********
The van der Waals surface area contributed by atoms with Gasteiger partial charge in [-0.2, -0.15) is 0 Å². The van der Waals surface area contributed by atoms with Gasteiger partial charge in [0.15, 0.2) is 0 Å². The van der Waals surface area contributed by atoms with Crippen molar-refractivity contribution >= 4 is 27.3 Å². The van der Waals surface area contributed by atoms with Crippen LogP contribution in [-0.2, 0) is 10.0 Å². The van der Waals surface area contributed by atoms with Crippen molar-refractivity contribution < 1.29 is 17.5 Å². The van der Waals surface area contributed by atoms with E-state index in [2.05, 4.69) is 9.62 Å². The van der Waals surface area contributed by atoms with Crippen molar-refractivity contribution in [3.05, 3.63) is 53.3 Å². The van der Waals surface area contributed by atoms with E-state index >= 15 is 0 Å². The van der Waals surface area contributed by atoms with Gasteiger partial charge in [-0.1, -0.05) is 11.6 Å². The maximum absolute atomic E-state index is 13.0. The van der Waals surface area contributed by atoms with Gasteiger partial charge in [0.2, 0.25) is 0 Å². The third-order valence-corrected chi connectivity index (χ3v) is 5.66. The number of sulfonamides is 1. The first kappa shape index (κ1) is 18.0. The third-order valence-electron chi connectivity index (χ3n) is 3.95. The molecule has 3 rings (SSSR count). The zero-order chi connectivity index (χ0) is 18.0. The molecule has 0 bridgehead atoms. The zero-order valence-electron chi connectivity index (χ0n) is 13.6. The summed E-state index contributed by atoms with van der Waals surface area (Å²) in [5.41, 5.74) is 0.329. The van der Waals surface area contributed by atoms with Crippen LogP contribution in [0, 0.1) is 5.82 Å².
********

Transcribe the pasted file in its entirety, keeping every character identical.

The van der Waals surface area contributed by atoms with Gasteiger partial charge in [-0.2, -0.15) is 0 Å². The van der Waals surface area contributed by atoms with Gasteiger partial charge in [0.15, 0.2) is 0 Å². The van der Waals surface area contributed by atoms with Crippen molar-refractivity contribution >= 4 is 27.3 Å². The van der Waals surface area contributed by atoms with Crippen LogP contribution in [-0.2, 0) is 10.0 Å². The van der Waals surface area contributed by atoms with Crippen molar-refractivity contribution < 1.29 is 17.5 Å². The van der Waals surface area contributed by atoms with E-state index in [2.05, 4.69) is 9.62 Å². The van der Waals surface area contributed by atoms with Crippen molar-refractivity contribution in [3.05, 3.63) is 53.3 Å². The van der Waals surface area contributed by atoms with E-state index >= 15 is 0 Å². The van der Waals surface area contributed by atoms with Gasteiger partial charge in [-0.1, -0.05) is 11.6 Å². The maximum absolute atomic E-state index is 13.0. The van der Waals surface area contributed by atoms with Gasteiger partial charge in [0.2, 0.25) is 0 Å². The third-order valence-corrected chi connectivity index (χ3v) is 5.66. The number of sulfonamides is 1. The first kappa shape index (κ1) is 18.0. The third-order valence-electron chi connectivity index (χ3n) is 3.95. The molecule has 3 rings (SSSR count). The zero-order chi connectivity index (χ0) is 18.0. The molecule has 0 bridgehead atoms. The zero-order valence-electron chi connectivity index (χ0n) is 13.6. The summed E-state index contributed by atoms with van der Waals surface area (Å²) in [5.41, 5.74) is 0.329. The van der Waals surface area contributed by atoms with Crippen LogP contribution in [0, 0.1) is 5.82 Å².